In 1966 he claimed his third and final title at 40 years old – still with a resplendent mane of jet black hair – having previously claimed the world championship titles in 1959 and 1960. It would take Jackie Stewart until 1973 to pull off a similar feat. Both of them were chasing a legend: in the 1950s, Juan Manuel Fangio had claimed no fewer than five titles. Yet Brabham, who became a driver almost by accident, was a very different animal to both of them.
For a start, he achieved something that nobody else has ever managed up to now: winning a world championship in a car that bears his name. Brabham was born on April 2 1926 at Hurstville, to the south of Sydney, and studied engineering. So it was perhaps no surprise that when the Second World War came round, the young Brabham did everything he could to join the Royal Australian Air Force. He dreamed of flying but ended up as a mechanic – which would play a formative part in his future destiny. By the time he was 20, he had opened a car repair garage in Sydney. The war was coming to a close in Europe, but there were terrible reports coming into Australia about all the country’s young soldiers that had been killed as part of the allied forces fighting against Hitler. It was a friend of Brabham’s from the United States, Johnny Schonberg, who first took him to a motor race, for midget cars (small, front-engined racers). Schonberg wanted Jack to build him a car; the Australian agreed, and Schonberg went on to win many races. But then he decided to stop, leaving Jack with plenty of experience of race preparation and a car that wasn’t doing anything. So he decided to give it a go himself. It was the start of 1948 at Parramatta Park Speedway, in Granville: a suburb to the northwest of Sydney. He won the third race and went on to claim the national championship.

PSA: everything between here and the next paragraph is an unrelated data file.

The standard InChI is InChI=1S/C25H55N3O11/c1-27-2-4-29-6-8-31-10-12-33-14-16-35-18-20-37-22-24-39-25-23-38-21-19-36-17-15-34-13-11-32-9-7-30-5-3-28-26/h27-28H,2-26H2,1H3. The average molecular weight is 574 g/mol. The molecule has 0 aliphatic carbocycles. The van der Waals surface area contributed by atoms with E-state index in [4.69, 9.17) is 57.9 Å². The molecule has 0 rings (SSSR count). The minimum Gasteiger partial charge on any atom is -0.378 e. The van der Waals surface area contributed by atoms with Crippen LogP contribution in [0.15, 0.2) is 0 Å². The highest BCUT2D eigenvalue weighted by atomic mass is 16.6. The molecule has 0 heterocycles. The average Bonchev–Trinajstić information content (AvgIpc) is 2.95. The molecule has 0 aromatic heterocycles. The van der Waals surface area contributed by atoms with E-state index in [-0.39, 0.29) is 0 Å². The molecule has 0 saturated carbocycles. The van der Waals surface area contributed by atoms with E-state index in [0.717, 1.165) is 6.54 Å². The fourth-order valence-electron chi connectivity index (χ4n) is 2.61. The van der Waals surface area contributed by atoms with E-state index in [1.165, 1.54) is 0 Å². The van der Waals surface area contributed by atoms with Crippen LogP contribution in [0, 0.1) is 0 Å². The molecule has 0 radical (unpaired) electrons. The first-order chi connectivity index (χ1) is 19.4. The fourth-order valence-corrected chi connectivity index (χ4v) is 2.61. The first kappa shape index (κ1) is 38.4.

And that’s how Brabham’s career – which would lead on to many other triumphs – started: almost by accident. He became Australian stock car champion from 1949 to 1951 and expanded his reach abroad: contesting hillclimb competitions and tasting success as far afield as South Africa. At home, in Australia and New Zealand, he was winning everything: road races, circuit races, and hillclimbs. In 1955 he finally got to Europe, where his clear objective was Formula 1, which was in the height of the Fangio era.
Brabham looked for a team to make his F1 debut but it came to nothing. So he simply bought a car from the Cooper brothers, also suggesting that he linked up with them in a sort of sporting and technical partnership. They flatly refused (although they allowed him to put the Cooper name on his truck, just in case he came to something). It was time to improvise. Brabham bought and sold a few other racing cars to raise money for his family to come and join him in England. Making the most of every opportunity, he drove everything: Formula 2 as well as sports car races, where he began to taste success and make a name for himself in Europe. The breakthrough came in 1957, when the Cooper brothers let him drive their new rear-engined T43: a fresh technical concept that was revolutionising motorsport. Enzo Ferrari, who had swept to world championship success with drivers such as Alberto Ascari and Fangio, was not a fan, saying that: “the horses should pull the carriage, not push it.”